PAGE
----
An honest discussion on the definition of the American dream as it relates to a popular television series was the focus of Thursday’s Project Pericles forum on the campus of Hendrix College in Conway.
A large group of students and administrators gathered over the noon hour to discuss the popularity and appeal of AMC’s “Breaking Bad,” now in its final season after five years running.
The crime drama series, created and produced by Vince Gilligan, is set in Albuquerque, N.M., and relays the story of Walter White, a struggling high school chemistry teacher who is diagnosed with lung cancer. White recruits the help of former student Jesse Pinkman, and chooses a life of crime, producing and selling methamphetamine, to secure his family’s financial future before he dies.
The series has won seven Emmy Awards and has been hailed by critics as one of the greatest television dramas of all time.
The conversation was led by Dr. Chris Marvin, assistant professor of chemistry, and Dr. Glenn Jellenik, adjunct professor of English, and touched on topics of morality, economics, the balancing of work and family, and on the pursuit of suburbia and the American dream.
Both Marvin and Jellenik admitted to watching the show; Marvin said he was initially drawn to the show because he is a chemist.
“It’s a really, really good show,” Jellenik said. “The writing is great.”
Jellenik called the series “a cultural phenomenon” that began in 2008 at the onset of the country’s financial collapse, and resonated with American culture at “such a high vibration,” because it explored relevant and relatable political topics such as healthcare economics and a disappearing middle class.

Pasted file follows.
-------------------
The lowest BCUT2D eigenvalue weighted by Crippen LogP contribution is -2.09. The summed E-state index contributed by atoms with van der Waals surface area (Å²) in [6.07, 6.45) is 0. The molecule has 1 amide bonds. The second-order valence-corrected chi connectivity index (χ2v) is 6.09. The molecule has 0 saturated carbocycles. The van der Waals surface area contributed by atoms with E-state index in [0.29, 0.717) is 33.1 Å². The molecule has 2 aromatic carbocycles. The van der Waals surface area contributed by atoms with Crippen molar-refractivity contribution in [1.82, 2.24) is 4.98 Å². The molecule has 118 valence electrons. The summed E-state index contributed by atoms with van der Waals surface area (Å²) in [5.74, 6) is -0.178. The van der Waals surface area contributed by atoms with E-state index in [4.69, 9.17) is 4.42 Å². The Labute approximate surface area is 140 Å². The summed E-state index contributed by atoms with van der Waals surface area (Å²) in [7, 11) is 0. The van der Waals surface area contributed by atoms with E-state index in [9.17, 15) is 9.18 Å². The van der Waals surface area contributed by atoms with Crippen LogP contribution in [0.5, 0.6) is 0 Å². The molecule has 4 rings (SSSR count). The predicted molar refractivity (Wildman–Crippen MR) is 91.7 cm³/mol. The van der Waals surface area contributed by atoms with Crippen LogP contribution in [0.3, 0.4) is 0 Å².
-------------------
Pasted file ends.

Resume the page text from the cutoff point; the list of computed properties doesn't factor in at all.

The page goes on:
“(Breaking Bad) began during a time when the American dream was failing for a lot of people, like Walter White,” Jellenik said.
Students began a discussion on the tendency of the American audience to root for the antihero, likening the show to television series “Mad Men,” “Weeds,” “Dexter,” and “The Sopranos,” indicating a shift in interest from series in the 1960’s and 70’s that favored protagonists in their depiction of the American family.
Jellenik contended that during that era, shows like “The Brady Bunch,” and others defined the American dream as having a successful career, a happy family and a nice home in the suburbs.
“What has changed, culturally, that we now want the bad guy to succeed?” one forum participant asked.Several audience members agreed that the morphing of the definition of “the American dream” over the years and society’s push to obtain more and more material possessions may be the reason for the audience’s empathy for the antagonist.
“The American dream is what makes good people do bad things,” remarked an audience member.
“A lot of the middle class feels hollow,” one offered.
“(The American dream) has become perverted,” Jellenik agreed.
“The American dream does not exist to me,” one audience member admitted. “If the American dream is not always reaching for more, then what is it? Is it a thing? And if it is, is it a good thing?” she asked.
At the end of the hour, the discussion concluded with several hands still in the air awaiting comment.
“I think the show gives its audience more questions than answers,” Jellenik said. “But that’s what good shows do.”
Project Pericles is a not-for-profit organization that encourages and facilitates commitments by colleges and universities to include social responsibility and participatory citizenship as essential elements of their educational programs.
The group hosts discussions on contemporary issues each Thursday at 12:10 p.m. at the Campbell North dining room in the Student Life and Technology Center. Next week, the group will discuss the issue of same-sex marriage as it relates to all three branches of government and the constitution. The meetings are free and open to members of the community.
(Megan Reynolds is a staff writer and can be reached by phone at 501-505-1277)